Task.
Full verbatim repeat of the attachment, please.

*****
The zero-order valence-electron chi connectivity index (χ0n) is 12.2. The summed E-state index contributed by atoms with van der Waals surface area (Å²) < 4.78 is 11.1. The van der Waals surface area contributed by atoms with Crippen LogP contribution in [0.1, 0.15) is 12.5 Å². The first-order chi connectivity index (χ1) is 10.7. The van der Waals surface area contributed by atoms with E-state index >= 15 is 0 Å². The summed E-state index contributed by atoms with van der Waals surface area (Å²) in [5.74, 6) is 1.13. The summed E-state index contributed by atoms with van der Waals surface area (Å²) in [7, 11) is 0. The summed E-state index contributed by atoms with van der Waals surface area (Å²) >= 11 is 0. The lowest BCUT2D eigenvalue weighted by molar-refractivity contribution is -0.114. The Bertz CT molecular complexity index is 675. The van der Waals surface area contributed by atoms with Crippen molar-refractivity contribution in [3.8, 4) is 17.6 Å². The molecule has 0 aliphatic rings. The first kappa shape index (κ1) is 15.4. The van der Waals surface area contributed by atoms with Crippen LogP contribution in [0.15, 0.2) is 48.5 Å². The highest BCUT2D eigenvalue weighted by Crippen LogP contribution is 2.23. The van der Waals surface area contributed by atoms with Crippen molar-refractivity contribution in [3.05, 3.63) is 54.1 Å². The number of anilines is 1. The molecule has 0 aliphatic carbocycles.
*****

The zero-order valence-electron chi connectivity index (χ0n) is 12.2. The summed E-state index contributed by atoms with van der Waals surface area (Å²) < 4.78 is 11.1. The van der Waals surface area contributed by atoms with Crippen LogP contribution in [0.1, 0.15) is 12.5 Å². The first-order chi connectivity index (χ1) is 10.7. The van der Waals surface area contributed by atoms with E-state index >= 15 is 0 Å². The summed E-state index contributed by atoms with van der Waals surface area (Å²) in [5.74, 6) is 1.13. The summed E-state index contributed by atoms with van der Waals surface area (Å²) in [7, 11) is 0. The summed E-state index contributed by atoms with van der Waals surface area (Å²) >= 11 is 0. The lowest BCUT2D eigenvalue weighted by molar-refractivity contribution is -0.114. The Bertz CT molecular complexity index is 675. The van der Waals surface area contributed by atoms with Crippen molar-refractivity contribution in [3.8, 4) is 17.6 Å². The molecule has 0 aliphatic rings. The first kappa shape index (κ1) is 15.4. The van der Waals surface area contributed by atoms with Crippen LogP contribution in [0.15, 0.2) is 48.5 Å². The highest BCUT2D eigenvalue weighted by Crippen LogP contribution is 2.23. The van der Waals surface area contributed by atoms with Crippen molar-refractivity contribution in [3.05, 3.63) is 54.1 Å². The number of anilines is 1. The molecule has 0 aliphatic carbocycles.